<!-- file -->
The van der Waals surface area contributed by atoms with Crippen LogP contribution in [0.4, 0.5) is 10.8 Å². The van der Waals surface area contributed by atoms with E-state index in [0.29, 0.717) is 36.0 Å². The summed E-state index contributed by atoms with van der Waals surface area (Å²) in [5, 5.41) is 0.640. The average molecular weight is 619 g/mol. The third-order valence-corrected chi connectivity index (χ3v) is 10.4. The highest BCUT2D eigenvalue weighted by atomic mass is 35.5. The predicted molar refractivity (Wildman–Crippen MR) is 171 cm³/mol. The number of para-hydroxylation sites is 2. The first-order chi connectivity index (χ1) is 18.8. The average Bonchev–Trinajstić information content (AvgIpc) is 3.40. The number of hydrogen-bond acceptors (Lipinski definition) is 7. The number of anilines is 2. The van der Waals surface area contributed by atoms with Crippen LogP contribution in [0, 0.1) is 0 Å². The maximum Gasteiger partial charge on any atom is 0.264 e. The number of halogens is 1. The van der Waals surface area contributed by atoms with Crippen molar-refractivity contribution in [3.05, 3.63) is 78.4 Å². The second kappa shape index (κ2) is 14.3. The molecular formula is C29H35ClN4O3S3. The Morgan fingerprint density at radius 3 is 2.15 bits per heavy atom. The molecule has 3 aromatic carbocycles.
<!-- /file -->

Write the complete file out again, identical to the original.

The van der Waals surface area contributed by atoms with Crippen LogP contribution in [0.4, 0.5) is 10.8 Å². The van der Waals surface area contributed by atoms with E-state index in [0.29, 0.717) is 36.0 Å². The summed E-state index contributed by atoms with van der Waals surface area (Å²) in [5, 5.41) is 0.640. The average molecular weight is 619 g/mol. The third-order valence-corrected chi connectivity index (χ3v) is 10.4. The highest BCUT2D eigenvalue weighted by atomic mass is 35.5. The predicted molar refractivity (Wildman–Crippen MR) is 171 cm³/mol. The number of para-hydroxylation sites is 2. The first-order chi connectivity index (χ1) is 18.8. The average Bonchev–Trinajstić information content (AvgIpc) is 3.40. The number of hydrogen-bond acceptors (Lipinski definition) is 7. The number of anilines is 2. The van der Waals surface area contributed by atoms with Crippen LogP contribution in [0, 0.1) is 0 Å². The maximum Gasteiger partial charge on any atom is 0.264 e. The number of halogens is 1. The van der Waals surface area contributed by atoms with Crippen molar-refractivity contribution in [3.05, 3.63) is 78.4 Å². The second kappa shape index (κ2) is 14.3. The molecular formula is C29H35ClN4O3S3. The Morgan fingerprint density at radius 3 is 2.15 bits per heavy atom. The molecule has 3 aromatic carbocycles.